At one level, this is fair enough.  The Crimson Field is a drama rather than a history lesson, and I don’t have any problem with cosy Sunday evening historical dramas.  I actually have a soft spot (as well as remarkably high tolerance for a historian) for such dramas, having recently enjoyed The Musketeers and Call the Midwife, and even, once I had properly suspended disbelief, still relish a good episode of Downton Abbey.  But the BBC itself is creating a block to the sort of suspension of disbelief that I have achieved with Downton by attempting to locate The Crimson Field within its own narrative of historical commemoration.  The programme is part of the ‘World War One’ season and there are regular tweets and links to related factual content on the BBC’s website.  In other words, the BBC is presenting this as both drama and history, even though they are getting quite a lot of that history wrong.

Which brings me to the other reason I have problems with the ‘It’s drama, not history’ criticism.  Because a great deal of my criticism actually is of the programme as a drama.  Having started out quite well, introducing several strong female characters with the potential to develop into interesting individuals opening up new perspectives on the popular understanding of the First World War, the dramatic arc has all too rapidly declined into a series of mythic clichés enacted by stock figures who simply represent modern ideas rather than having any real personality, historic or otherwise.  As Amanda Vickery has pointed out, the plot predominantly involves the imposition of 21st-century ideas and concerns on characters placed rather than fully located in 1916. It is unsurprising, therefore, that the drama feels clichéd and inauthentic as it tries to crowbar issues of class, race and sexuality into story lines that use endless accusations of cowardice as a shorthand for reactions to the horrors of war or attempts to deal with the complicated question of Irish politics in part of one sixty-minute episode.  In other words, The Crimson Field is not only poor history, but also not very good drama, by whatever standards you judge it.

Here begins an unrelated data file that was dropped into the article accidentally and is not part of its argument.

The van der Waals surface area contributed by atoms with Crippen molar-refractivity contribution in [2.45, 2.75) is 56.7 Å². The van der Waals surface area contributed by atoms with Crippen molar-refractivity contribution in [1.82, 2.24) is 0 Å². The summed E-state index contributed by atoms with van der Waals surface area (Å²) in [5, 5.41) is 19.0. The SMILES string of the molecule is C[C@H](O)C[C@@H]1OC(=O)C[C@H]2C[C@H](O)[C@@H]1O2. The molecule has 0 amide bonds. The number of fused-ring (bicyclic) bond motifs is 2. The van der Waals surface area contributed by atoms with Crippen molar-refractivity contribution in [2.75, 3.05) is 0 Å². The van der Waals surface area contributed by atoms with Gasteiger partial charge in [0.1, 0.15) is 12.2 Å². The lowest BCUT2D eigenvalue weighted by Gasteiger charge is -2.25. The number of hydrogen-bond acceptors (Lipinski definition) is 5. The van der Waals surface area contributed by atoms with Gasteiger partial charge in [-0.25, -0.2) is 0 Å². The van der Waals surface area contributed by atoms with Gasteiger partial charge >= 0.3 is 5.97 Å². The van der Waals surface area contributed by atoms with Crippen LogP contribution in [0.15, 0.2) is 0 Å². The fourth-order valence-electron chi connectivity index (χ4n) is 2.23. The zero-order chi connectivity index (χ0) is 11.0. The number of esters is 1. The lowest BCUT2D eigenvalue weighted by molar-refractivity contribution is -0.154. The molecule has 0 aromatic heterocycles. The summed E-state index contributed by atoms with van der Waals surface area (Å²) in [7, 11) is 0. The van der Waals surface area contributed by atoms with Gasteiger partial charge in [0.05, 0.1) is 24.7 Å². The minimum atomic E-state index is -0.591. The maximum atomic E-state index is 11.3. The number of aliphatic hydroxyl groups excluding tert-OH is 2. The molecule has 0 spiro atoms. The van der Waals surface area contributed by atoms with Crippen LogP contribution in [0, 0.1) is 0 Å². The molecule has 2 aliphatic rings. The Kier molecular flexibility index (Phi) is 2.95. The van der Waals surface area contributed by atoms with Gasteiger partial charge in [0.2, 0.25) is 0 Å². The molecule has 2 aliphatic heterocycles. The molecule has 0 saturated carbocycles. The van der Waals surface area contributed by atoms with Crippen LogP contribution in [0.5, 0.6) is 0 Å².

So why do I keep watching?  Why not give it up as a bad job and let those who are enjoying the drama enjoy it in peace?  Two reasons, one superficial, one (I hope) rather less so.  The superficial reason is that, whatever the quality of the drama, the casting is, on the whole, very good.  It is not simply that I would watch Hermione Norris and Suranne Jones in pretty much anything they appeared in, however terrible, but also that they are good enough to bring depth to their parts.  Norris, in particular, has created a believably restrained and awe-inspiring matron, thankfully setting off the bizarre characterization of the hospital CO as a weak and deeply un-awe-inspiring figure.  I will probably keep watching to the end for her alone.